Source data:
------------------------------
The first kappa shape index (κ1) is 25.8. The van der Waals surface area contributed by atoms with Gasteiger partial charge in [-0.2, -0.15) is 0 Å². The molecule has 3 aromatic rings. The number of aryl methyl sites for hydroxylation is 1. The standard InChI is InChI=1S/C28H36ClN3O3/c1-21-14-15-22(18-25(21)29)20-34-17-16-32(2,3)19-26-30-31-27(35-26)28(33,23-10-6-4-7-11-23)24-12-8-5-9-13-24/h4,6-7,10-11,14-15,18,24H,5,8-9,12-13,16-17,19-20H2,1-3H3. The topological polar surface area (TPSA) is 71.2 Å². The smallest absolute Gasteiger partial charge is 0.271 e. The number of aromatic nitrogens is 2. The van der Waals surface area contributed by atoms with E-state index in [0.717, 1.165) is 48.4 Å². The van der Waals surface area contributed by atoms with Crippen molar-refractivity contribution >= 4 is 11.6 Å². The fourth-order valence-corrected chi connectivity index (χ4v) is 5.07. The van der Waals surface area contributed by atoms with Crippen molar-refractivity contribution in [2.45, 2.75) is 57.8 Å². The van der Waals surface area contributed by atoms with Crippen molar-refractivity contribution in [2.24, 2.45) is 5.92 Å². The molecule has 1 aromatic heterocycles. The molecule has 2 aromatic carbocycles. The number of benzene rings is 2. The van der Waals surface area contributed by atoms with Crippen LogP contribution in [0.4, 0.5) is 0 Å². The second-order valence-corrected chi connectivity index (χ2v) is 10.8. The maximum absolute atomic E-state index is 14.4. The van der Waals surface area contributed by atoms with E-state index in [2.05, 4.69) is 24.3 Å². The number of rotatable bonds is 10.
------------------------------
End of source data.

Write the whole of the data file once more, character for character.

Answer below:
The first kappa shape index (κ1) is 25.8. The van der Waals surface area contributed by atoms with Gasteiger partial charge in [-0.2, -0.15) is 0 Å². The molecule has 3 aromatic rings. The number of aryl methyl sites for hydroxylation is 1. The standard InChI is InChI=1S/C28H36ClN3O3/c1-21-14-15-22(18-25(21)29)20-34-17-16-32(2,3)19-26-30-31-27(35-26)28(33,23-10-6-4-7-11-23)24-12-8-5-9-13-24/h4,6-7,10-11,14-15,18,24H,5,8-9,12-13,16-17,19-20H2,1-3H3. The topological polar surface area (TPSA) is 71.2 Å². The smallest absolute Gasteiger partial charge is 0.271 e. The number of aromatic nitrogens is 2. The van der Waals surface area contributed by atoms with E-state index in [0.717, 1.165) is 48.4 Å². The van der Waals surface area contributed by atoms with Crippen molar-refractivity contribution >= 4 is 11.6 Å². The fourth-order valence-corrected chi connectivity index (χ4v) is 5.07. The van der Waals surface area contributed by atoms with Crippen molar-refractivity contribution in [2.45, 2.75) is 57.8 Å². The van der Waals surface area contributed by atoms with Crippen molar-refractivity contribution in [2.24, 2.45) is 5.92 Å². The molecule has 1 aromatic heterocycles. The molecule has 2 aromatic carbocycles. The number of benzene rings is 2. The van der Waals surface area contributed by atoms with Crippen LogP contribution in [0.4, 0.5) is 0 Å². The second-order valence-corrected chi connectivity index (χ2v) is 10.8. The maximum absolute atomic E-state index is 14.4. The van der Waals surface area contributed by atoms with E-state index in [2.05, 4.69) is 24.3 Å². The number of rotatable bonds is 10.